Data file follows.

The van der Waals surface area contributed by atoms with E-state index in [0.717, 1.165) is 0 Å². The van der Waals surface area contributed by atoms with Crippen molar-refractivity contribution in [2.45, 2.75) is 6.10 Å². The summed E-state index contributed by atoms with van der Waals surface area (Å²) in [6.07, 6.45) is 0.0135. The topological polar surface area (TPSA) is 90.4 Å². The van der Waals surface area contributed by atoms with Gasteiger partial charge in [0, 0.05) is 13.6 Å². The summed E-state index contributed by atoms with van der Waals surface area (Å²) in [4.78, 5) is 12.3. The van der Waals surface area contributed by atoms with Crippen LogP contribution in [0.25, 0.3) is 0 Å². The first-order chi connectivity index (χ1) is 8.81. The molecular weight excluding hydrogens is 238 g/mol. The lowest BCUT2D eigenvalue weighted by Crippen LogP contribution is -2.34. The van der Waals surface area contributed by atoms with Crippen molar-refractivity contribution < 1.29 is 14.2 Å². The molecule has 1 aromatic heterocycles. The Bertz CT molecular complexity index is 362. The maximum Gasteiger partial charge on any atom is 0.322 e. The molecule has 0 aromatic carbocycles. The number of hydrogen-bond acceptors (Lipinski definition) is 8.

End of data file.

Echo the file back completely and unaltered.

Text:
The van der Waals surface area contributed by atoms with E-state index in [0.717, 1.165) is 0 Å². The van der Waals surface area contributed by atoms with Crippen molar-refractivity contribution in [2.45, 2.75) is 6.10 Å². The summed E-state index contributed by atoms with van der Waals surface area (Å²) in [6.07, 6.45) is 0.0135. The topological polar surface area (TPSA) is 90.4 Å². The van der Waals surface area contributed by atoms with Gasteiger partial charge in [0, 0.05) is 13.6 Å². The summed E-state index contributed by atoms with van der Waals surface area (Å²) in [4.78, 5) is 12.3. The van der Waals surface area contributed by atoms with Crippen LogP contribution in [0.25, 0.3) is 0 Å². The first-order chi connectivity index (χ1) is 8.81. The molecular weight excluding hydrogens is 238 g/mol. The lowest BCUT2D eigenvalue weighted by Crippen LogP contribution is -2.34. The van der Waals surface area contributed by atoms with Crippen molar-refractivity contribution < 1.29 is 14.2 Å². The molecule has 1 aromatic heterocycles. The Bertz CT molecular complexity index is 362. The maximum Gasteiger partial charge on any atom is 0.322 e. The molecule has 0 aromatic carbocycles. The number of hydrogen-bond acceptors (Lipinski definition) is 8.